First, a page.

A secret deal guaranteeing the purchase of two works of art by the Renaissance master Titian from the Duke of Sutherland has already been agreed, The Independent on Sunday can reveal.
There is also little danger of the paintings being sold to a private collector or leaving the country should a campaign to raise £50m by the end of this year to buy the first painting fail.
Although the campaign to buy the two Titians – part of the Duke's renowned Bridgewater collection which has been in his family for 220 years – was only announced this week, secret negotiations have been ongoing between the Duke and the National Galleries of Scotland and the National Gallery in London for a year.
The paintings have been on loan to the Scottish galleries since 1945. The Duke has now been advised to release £100m from his collection – valued by The Art Newspaper at £1bn – in order to "rebalance" his assets. He is believed to hold around £30m in other, non- art assets.
However, The Independent on Sunday has been told that part of those negotiations included a "firm understanding" that the two paintings – believed to be worth £150m each on the private market – should remain together. They were originally painted as a pair 450 years ago and have never been split up since.
John Leighton, director general of the National Galleries of Scotland, confirmed yesterday that the Scottish Parliament had already made a "significant and concrete" pledge to contribute towards the first purchase before the public announcement last week.
"It's been an ongoing process and we have been in discussion with the governments from an early stage," he said. The announced deal allows for the London and Scottish galleries to raise £50m by the end of the year for the first work, Diana and Actaeon. If successful, they then have four years in which to raise a second £50m to buy the second work, Diana and Callisto. Both works were completed in 1559.
The Duke will then pledge to leave the rest of the collection, comprising 27 works – including masterpieces by Rubens, Raphael and Poussin – on loan for at least 21 years.
Sources close to the deal have said the Treasury has already agreed to underwrite this second sale if private fundraising falls short. The Government, however, denies this, and Mr Leighton said such claims were "wildly optimistic".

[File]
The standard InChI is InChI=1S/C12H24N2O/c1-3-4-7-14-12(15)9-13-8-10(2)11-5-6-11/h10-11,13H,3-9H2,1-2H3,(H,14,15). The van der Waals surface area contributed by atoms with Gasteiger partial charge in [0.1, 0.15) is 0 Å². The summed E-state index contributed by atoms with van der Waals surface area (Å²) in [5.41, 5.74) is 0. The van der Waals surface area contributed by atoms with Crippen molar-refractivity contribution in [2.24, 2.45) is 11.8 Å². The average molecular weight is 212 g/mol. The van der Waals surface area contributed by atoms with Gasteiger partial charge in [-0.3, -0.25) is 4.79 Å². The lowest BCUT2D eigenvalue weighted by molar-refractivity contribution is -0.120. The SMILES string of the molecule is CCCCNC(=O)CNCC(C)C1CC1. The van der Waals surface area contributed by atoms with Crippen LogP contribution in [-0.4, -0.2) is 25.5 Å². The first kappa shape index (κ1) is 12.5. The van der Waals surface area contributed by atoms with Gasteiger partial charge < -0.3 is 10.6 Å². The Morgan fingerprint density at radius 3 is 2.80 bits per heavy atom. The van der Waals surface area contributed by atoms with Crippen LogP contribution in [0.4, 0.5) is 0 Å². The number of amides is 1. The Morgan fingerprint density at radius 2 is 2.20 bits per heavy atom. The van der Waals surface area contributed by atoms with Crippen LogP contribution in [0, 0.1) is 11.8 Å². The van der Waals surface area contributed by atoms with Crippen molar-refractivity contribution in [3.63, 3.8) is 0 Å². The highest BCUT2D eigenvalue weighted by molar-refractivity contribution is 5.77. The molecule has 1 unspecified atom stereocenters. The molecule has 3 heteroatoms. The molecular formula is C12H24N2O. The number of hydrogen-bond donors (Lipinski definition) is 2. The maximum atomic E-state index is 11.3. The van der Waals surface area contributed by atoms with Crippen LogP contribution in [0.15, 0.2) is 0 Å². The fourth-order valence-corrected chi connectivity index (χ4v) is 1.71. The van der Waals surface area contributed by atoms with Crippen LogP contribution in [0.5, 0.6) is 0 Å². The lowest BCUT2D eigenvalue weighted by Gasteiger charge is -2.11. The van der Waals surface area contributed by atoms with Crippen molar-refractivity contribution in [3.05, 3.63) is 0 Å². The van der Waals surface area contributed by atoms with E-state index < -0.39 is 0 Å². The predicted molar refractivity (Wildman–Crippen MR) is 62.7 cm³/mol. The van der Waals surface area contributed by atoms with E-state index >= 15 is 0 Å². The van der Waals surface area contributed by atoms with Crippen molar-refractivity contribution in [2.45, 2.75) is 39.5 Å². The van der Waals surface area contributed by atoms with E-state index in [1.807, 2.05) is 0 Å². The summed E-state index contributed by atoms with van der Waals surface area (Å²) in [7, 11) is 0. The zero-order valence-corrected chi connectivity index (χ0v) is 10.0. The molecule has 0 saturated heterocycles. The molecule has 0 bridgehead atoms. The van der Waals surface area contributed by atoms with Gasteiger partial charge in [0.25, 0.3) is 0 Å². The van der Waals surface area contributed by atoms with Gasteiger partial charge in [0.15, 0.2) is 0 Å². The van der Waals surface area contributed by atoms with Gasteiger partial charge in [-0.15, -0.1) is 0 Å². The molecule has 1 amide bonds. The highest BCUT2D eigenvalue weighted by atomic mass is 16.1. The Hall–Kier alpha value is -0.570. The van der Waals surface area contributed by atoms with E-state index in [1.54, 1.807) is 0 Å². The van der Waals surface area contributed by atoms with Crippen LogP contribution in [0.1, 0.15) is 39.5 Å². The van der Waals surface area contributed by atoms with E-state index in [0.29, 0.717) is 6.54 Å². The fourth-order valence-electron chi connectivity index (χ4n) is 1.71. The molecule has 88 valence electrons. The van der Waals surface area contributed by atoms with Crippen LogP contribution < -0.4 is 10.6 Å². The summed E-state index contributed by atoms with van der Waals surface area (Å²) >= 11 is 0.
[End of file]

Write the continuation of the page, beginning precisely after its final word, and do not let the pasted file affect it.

A spokesman for the Department for Culture, Media and Sport (DCMS) said that negotiations across government departments were ongoing.
However, a source close to the deal said: "You can't expect the Treasury to admit that. It would undermine the effort to raise funds from private sources."
A second source said the "firm commitment" to the Duke to keep the paintings together also suggested a degree of confidence that the £100m can be raised.
If the fundraising effort fails, the Duke has indicated that he would sell other parts of the collection to release funds, rather than the Titians. "He will certainly be placing works from his collection on the open market if the Titians are not purchased by the galleries, but not necessarily these paintings," his spokesman said. "From our point of view the offer is there and the galleries are looking at it as urgently as they can. We have not been party to fundraising meetings," he added.
He said that the London and Scottish galleries did not have to take up their option of buying the second painting.
However, in that scenario, the Duke would only need to raise £50m and is unlikely to split the pair up by selling the single remaining Titian to a private buyer, who could remove the painting from the gallery. Instead, he would sell other works.
Although the spokesman said he was unaware of any formal arrangement to keep the two works together, he added: "I'm certain the Duke would wish to see the paintings stay together. The gallery, the Duke and everyone concerned would not want to see these paintings split up."
A spokeswoman for the DCMS said: "A number of bodies are likely to be approached in the campaign – the Art Fund, the National Heritage Memorial Fund, the Heritage Lottery Fund, the Scottish Executive, and the DCMS – but it is far too early to say what contribution, if any, the UK Government will be able to make.
"We are very aware that the culture sector has now received three generous settlements in a row from successive spending rounds and that there is no 'pot of gold' that can be drawn on."
Some sources in the art world have suggested that another reason the deal has been kept secret is because the Government did not want to be seen committing itself to making over such a large amount of public money to a wealthy aristocrat in the current economic climate.
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